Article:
Teachers will notice, for example, that the language “World Class Outcomes” no longer appears on the CITE evaluation. While this has been purposefully removed in order to honor a variety of approaches, the higher-order thinking strategies that World Class Outcomes encompassed are still available as resources to schools and teachers if that’s what they feel would benefit their students the most.
“What has been changed through the new CITE rubric process is having those tools directly tied to their evaluation,” Interim Superintendent Erin Kane explained. “As we move forward, we need to engage in a very slow, deliberate and collaborative effort with our teachers, principals, staff, and community to determine the future of our district curriculum. In the meantime, this CITE rubric absolutely focuses on what’s best for kids and on good teaching, without being prescriptive about what exactly that teaching has to look like.”
Additionally, the revised language in the new CITE rubric is designed to have greater flexibility in order to honor the work that happens at the school level.
“We worked very hard to avoid confusing language while also being sure to preserve the integrity of continued expected excellence from our DCSD staff,” said Nancy Mann, Professional Learning Specialist at Castle Rock Elementary. “Our new evaluation tool needed to reflect and clearly be able to document the hard work teachers do every day.”
“I felt that clarity was much needed for the indicators,” added Lauren Dyche, English Teacher at Mesa Middle School. “Creating something with clear and concrete ‘observable’ indicators was missing and voiced yearly by my colleagues! I wanted to help refine the indicators that got lost in translation between teachers and evaluators.”
A growth-based evaluation scale
Labels that have been used in the past on licensed employee evaluations, such as “innovative” and “partially effective” have been eliminated in favor of a purely numerical system, which matches what is reported to the Colorado Department of Education (CDE). The focus group says the feedback they received from teachers across the District was that the labels felt artificial and never really captured a teacher’s true performance. They feel a purely numerical scale provides more clarity and transparency. Additionally, the scale is oriented horizontally instead of vertically in order to encourage a strength-based model.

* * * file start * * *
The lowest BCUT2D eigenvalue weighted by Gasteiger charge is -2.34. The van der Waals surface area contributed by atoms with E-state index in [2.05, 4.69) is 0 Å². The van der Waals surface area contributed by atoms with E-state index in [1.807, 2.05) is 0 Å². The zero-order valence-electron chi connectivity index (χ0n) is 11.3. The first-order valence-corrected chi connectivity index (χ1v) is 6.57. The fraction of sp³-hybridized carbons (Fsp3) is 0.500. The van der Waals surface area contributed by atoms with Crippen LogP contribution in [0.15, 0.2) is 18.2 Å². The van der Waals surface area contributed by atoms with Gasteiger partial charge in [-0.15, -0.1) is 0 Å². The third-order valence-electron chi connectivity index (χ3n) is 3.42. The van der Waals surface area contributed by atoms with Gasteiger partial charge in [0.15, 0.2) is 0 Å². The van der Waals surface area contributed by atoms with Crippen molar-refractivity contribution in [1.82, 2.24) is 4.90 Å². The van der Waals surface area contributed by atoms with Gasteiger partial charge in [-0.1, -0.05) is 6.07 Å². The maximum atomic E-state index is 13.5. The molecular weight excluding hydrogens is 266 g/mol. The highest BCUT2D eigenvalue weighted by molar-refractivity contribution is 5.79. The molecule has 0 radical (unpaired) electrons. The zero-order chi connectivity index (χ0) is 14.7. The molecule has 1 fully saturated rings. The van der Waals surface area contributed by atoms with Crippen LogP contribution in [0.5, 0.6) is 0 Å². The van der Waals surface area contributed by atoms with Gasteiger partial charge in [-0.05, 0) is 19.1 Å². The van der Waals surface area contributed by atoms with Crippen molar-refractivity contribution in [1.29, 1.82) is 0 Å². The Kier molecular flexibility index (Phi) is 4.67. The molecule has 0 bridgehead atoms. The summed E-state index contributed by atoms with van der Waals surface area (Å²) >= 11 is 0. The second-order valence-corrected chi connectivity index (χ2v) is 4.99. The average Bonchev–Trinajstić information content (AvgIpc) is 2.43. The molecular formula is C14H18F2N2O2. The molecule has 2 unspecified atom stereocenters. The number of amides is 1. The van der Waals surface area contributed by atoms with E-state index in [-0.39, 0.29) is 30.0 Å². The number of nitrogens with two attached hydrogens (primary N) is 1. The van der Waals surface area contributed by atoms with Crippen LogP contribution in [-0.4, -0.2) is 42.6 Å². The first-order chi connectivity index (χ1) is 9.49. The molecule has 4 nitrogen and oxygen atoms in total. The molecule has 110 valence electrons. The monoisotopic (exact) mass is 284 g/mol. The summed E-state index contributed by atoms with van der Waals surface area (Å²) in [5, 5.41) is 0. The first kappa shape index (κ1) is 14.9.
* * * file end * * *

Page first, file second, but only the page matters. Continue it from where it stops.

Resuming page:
“The feedback we have received says that a vertical scale feels like a knock-down approach, whereas the new scale will show growth as an individual moves from two to three to four,” Mason said.
Continuous improvement and feedback
Mason and other committee members acknowledge the new CITE rubric isn’t perfect. While reaching perfection for everybody is an impossible achievement, continuous improvement is very much a goal for the entire group. That is why the committee will continue working and collecting feedback throughout this school year.
“It truly broke my heart that there was so much unrest and unhappiness within our district the past few years,” Mann said. “I believe that the changes this committee has made to CITE will disallow the ambiguity and angst of the old evaluation tool. The teachers and principals on this committee never forgot that they were speaking for every teacher and principal in the district.
“By making sure our teachers feel valued and respected, we are ultimately taking care of every student in every classroom, every day. And ultimately, isn't that what we are all about?”